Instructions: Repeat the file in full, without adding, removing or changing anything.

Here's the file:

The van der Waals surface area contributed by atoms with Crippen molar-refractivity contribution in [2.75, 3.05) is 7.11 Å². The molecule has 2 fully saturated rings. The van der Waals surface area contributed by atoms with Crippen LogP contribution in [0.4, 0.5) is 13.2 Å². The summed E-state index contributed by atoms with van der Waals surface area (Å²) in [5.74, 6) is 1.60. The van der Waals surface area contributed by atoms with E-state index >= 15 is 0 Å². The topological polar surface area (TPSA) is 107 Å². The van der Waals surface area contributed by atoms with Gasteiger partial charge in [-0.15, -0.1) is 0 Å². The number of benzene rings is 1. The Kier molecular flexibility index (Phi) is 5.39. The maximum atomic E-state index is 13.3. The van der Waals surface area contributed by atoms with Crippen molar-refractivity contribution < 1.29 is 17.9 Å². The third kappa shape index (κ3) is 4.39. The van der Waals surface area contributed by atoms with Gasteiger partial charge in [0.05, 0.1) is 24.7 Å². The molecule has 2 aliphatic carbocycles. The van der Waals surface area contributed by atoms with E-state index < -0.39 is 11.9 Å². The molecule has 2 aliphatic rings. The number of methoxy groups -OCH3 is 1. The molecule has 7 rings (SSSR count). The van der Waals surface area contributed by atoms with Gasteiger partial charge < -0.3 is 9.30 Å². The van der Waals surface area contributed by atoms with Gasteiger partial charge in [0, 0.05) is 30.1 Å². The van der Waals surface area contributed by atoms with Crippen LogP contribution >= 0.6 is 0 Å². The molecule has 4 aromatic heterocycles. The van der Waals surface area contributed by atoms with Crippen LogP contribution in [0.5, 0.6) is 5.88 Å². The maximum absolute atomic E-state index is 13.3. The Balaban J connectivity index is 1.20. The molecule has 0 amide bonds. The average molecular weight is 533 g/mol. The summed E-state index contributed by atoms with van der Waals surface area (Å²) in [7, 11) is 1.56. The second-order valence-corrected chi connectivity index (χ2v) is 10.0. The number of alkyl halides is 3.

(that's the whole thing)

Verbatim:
The van der Waals surface area contributed by atoms with Crippen molar-refractivity contribution in [2.75, 3.05) is 7.11 Å². The molecule has 2 fully saturated rings. The van der Waals surface area contributed by atoms with Crippen LogP contribution in [0.4, 0.5) is 13.2 Å². The summed E-state index contributed by atoms with van der Waals surface area (Å²) in [5.74, 6) is 1.60. The van der Waals surface area contributed by atoms with E-state index >= 15 is 0 Å². The topological polar surface area (TPSA) is 107 Å². The van der Waals surface area contributed by atoms with Gasteiger partial charge in [-0.15, -0.1) is 0 Å². The number of benzene rings is 1. The Kier molecular flexibility index (Phi) is 5.39. The maximum atomic E-state index is 13.3. The van der Waals surface area contributed by atoms with Crippen molar-refractivity contribution < 1.29 is 17.9 Å². The third kappa shape index (κ3) is 4.39. The van der Waals surface area contributed by atoms with Gasteiger partial charge in [0.05, 0.1) is 24.7 Å². The molecule has 2 aliphatic carbocycles. The van der Waals surface area contributed by atoms with E-state index < -0.39 is 11.9 Å². The molecule has 2 aliphatic rings. The number of methoxy groups -OCH3 is 1. The molecule has 7 rings (SSSR count). The van der Waals surface area contributed by atoms with Gasteiger partial charge < -0.3 is 9.30 Å². The van der Waals surface area contributed by atoms with Gasteiger partial charge in [0, 0.05) is 30.1 Å². The van der Waals surface area contributed by atoms with Crippen LogP contribution >= 0.6 is 0 Å². The molecule has 4 aromatic heterocycles. The van der Waals surface area contributed by atoms with Crippen LogP contribution in [0.5, 0.6) is 5.88 Å². The maximum absolute atomic E-state index is 13.3. The Balaban J connectivity index is 1.20. The molecule has 0 amide bonds. The average molecular weight is 533 g/mol. The summed E-state index contributed by atoms with van der Waals surface area (Å²) in [7, 11) is 1.56. The second-order valence-corrected chi connectivity index (χ2v) is 10.0. The number of alkyl halides is 3.